A Public Sphere for Poetry, Politics, and Nature
for Kellie Jones, born 16 May 1959
Lately, I've become accustomed to the way The ground opens up and envelopes me Each time I go out to walk the dog. Or the broad edged silly music the wind Makes when I run for a bus . . . Things have come to that. And now, each night I count the stars, And each night I get the same number. And when they will not come to be counted, I count the holes they leave. Nobody sings anymore. And then last night, I tiptoed up To my daughter's room and heard her Talking to someone, and when I opened The door, there was no one there . . . Only she on her knees, peeking into Her own clasped hands.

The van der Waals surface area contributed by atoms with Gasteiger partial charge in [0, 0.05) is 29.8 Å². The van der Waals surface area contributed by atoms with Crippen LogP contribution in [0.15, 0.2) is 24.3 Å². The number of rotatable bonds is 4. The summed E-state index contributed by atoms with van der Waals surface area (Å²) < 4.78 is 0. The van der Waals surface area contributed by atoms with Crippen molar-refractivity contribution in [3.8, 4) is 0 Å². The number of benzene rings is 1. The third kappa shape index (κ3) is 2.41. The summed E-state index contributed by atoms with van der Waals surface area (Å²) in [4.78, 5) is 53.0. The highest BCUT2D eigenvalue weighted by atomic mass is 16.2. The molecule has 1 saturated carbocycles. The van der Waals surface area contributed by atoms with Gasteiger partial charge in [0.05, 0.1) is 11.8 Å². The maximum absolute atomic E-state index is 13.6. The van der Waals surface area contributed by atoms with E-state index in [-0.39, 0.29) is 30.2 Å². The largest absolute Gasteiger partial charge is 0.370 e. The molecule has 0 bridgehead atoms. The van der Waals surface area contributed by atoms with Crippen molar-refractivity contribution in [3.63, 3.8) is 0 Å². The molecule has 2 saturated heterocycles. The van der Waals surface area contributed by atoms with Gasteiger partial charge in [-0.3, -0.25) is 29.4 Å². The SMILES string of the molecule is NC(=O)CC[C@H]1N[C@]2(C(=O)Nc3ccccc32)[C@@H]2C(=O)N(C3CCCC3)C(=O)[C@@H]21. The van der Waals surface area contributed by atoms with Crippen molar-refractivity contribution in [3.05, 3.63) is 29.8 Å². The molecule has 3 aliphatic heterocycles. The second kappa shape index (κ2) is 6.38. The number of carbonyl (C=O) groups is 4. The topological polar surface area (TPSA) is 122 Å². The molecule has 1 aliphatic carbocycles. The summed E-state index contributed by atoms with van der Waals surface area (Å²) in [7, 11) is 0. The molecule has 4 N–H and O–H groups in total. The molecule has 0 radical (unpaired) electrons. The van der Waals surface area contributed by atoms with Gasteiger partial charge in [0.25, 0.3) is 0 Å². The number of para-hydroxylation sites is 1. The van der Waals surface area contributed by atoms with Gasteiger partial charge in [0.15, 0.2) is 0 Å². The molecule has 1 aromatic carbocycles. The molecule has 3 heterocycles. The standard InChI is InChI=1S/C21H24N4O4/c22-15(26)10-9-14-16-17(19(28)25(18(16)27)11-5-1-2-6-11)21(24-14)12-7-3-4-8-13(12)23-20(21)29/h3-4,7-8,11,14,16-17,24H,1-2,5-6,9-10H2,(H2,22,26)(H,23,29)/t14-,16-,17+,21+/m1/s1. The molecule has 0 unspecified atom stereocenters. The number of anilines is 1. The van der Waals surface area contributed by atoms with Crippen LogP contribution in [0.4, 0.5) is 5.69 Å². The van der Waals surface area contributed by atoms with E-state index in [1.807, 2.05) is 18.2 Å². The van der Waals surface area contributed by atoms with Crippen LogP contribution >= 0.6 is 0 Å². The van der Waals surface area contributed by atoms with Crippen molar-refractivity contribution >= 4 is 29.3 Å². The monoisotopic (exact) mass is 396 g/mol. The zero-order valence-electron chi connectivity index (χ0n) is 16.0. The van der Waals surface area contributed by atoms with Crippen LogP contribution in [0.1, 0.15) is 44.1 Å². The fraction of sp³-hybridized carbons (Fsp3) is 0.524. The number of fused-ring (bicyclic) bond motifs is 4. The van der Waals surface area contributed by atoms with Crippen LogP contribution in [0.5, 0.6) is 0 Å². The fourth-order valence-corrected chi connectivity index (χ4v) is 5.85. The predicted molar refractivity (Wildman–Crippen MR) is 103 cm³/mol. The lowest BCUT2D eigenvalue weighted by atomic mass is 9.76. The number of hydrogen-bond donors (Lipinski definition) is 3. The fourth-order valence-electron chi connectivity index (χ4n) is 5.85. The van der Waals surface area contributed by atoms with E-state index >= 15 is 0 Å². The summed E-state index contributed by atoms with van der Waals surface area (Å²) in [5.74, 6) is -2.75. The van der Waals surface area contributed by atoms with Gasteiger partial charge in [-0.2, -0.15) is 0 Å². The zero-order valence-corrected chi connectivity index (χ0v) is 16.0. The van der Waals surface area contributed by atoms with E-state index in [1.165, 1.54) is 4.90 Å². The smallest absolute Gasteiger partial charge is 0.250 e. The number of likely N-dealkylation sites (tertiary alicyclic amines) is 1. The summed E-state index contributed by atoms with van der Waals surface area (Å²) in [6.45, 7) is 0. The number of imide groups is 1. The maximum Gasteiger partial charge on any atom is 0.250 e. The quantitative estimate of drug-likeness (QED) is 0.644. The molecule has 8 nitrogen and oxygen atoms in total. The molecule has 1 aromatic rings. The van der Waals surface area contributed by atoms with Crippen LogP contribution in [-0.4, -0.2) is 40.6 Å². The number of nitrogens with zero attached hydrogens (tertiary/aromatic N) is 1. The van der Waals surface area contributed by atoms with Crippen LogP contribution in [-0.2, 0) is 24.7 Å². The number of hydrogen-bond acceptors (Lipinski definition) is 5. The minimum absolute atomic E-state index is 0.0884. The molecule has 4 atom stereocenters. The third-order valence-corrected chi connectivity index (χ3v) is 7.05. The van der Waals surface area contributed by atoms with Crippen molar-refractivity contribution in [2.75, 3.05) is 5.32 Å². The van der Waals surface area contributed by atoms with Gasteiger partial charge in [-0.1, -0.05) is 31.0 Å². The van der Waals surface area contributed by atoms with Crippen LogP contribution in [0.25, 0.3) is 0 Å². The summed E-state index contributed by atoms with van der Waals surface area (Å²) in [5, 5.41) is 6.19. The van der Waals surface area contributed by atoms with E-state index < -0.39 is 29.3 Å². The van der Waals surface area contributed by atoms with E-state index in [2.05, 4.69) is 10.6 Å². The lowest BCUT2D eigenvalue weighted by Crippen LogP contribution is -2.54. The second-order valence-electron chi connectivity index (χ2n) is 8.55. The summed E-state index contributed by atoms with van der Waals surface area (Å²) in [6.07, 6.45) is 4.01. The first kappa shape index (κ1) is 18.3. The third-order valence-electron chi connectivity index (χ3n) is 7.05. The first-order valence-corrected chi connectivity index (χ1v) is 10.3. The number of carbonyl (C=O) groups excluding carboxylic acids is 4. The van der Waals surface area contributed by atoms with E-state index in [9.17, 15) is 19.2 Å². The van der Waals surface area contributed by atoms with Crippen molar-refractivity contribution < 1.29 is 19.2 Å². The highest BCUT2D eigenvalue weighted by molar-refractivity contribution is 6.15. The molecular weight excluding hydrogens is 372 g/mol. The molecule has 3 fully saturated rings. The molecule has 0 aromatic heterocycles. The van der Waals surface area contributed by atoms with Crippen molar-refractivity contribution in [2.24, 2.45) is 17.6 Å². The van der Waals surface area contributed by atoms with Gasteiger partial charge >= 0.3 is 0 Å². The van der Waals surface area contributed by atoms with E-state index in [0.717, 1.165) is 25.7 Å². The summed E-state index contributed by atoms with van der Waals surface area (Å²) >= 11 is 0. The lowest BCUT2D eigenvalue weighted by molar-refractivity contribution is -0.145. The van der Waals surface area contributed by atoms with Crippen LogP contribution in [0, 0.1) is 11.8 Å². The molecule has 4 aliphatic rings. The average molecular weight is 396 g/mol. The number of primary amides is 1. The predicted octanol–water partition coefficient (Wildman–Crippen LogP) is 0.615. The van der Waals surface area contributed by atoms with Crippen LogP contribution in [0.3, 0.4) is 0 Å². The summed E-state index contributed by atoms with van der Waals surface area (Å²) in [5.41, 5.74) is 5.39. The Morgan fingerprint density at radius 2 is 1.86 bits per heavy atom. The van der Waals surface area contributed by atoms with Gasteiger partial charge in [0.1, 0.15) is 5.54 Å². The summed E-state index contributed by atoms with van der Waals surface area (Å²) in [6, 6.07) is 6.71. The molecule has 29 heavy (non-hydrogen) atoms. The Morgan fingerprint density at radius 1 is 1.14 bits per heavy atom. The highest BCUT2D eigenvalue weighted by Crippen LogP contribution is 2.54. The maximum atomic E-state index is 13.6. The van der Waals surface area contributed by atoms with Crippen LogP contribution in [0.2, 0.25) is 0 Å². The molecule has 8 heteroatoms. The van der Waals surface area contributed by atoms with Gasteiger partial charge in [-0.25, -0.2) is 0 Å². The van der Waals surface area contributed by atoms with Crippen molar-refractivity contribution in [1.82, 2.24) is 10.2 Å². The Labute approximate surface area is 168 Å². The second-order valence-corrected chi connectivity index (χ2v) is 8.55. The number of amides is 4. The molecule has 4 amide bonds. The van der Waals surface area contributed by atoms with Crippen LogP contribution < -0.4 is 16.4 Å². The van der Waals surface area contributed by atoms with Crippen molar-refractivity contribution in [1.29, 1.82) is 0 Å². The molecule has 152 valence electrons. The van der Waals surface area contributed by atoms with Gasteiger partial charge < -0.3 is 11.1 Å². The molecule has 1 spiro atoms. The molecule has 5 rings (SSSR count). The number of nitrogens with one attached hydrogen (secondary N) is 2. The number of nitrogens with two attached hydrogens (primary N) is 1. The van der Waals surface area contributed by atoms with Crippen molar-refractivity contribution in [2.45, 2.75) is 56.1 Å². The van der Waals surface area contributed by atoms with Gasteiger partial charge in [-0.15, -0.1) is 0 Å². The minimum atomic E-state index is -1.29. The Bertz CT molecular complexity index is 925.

From Genius. Included in Vox Populi for noncommercial educational use only.
Amiri Baraka (1934 – 2014), previously known as LeRoi Jones and Imamu Amear Baraka, was an American writer and poet. Baraka’s career spanned nearly 50 years, and his themes range from black liberation to white racism. Although his work has often been controversial, attracting both high praise and strident condemnation, among people who love poetry he is regarded as one of the most gifted writers of his generation.